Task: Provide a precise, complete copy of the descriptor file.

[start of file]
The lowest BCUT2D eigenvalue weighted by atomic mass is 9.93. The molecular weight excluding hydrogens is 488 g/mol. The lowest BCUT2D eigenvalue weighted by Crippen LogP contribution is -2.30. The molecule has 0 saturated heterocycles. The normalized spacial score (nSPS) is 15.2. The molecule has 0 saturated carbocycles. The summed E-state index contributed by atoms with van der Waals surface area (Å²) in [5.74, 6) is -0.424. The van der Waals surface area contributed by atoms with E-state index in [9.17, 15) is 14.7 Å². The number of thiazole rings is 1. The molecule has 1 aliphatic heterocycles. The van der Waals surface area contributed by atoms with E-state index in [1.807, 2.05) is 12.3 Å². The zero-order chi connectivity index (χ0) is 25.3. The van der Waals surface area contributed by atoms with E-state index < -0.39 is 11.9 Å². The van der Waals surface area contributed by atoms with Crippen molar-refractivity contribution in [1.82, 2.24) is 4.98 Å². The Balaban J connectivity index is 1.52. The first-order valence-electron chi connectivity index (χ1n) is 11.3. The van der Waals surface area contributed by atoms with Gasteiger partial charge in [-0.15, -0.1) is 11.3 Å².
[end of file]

The lowest BCUT2D eigenvalue weighted by atomic mass is 9.93. The molecular weight excluding hydrogens is 488 g/mol. The lowest BCUT2D eigenvalue weighted by Crippen LogP contribution is -2.30. The molecule has 0 saturated heterocycles. The normalized spacial score (nSPS) is 15.2. The molecule has 0 saturated carbocycles. The summed E-state index contributed by atoms with van der Waals surface area (Å²) in [5.74, 6) is -0.424. The van der Waals surface area contributed by atoms with E-state index in [9.17, 15) is 14.7 Å². The number of thiazole rings is 1. The molecule has 1 aliphatic heterocycles. The van der Waals surface area contributed by atoms with E-state index in [1.807, 2.05) is 12.3 Å². The zero-order chi connectivity index (χ0) is 25.3. The van der Waals surface area contributed by atoms with E-state index < -0.39 is 11.9 Å². The van der Waals surface area contributed by atoms with Crippen molar-refractivity contribution in [1.82, 2.24) is 4.98 Å². The Balaban J connectivity index is 1.52. The first-order valence-electron chi connectivity index (χ1n) is 11.3. The van der Waals surface area contributed by atoms with Gasteiger partial charge in [-0.15, -0.1) is 11.3 Å².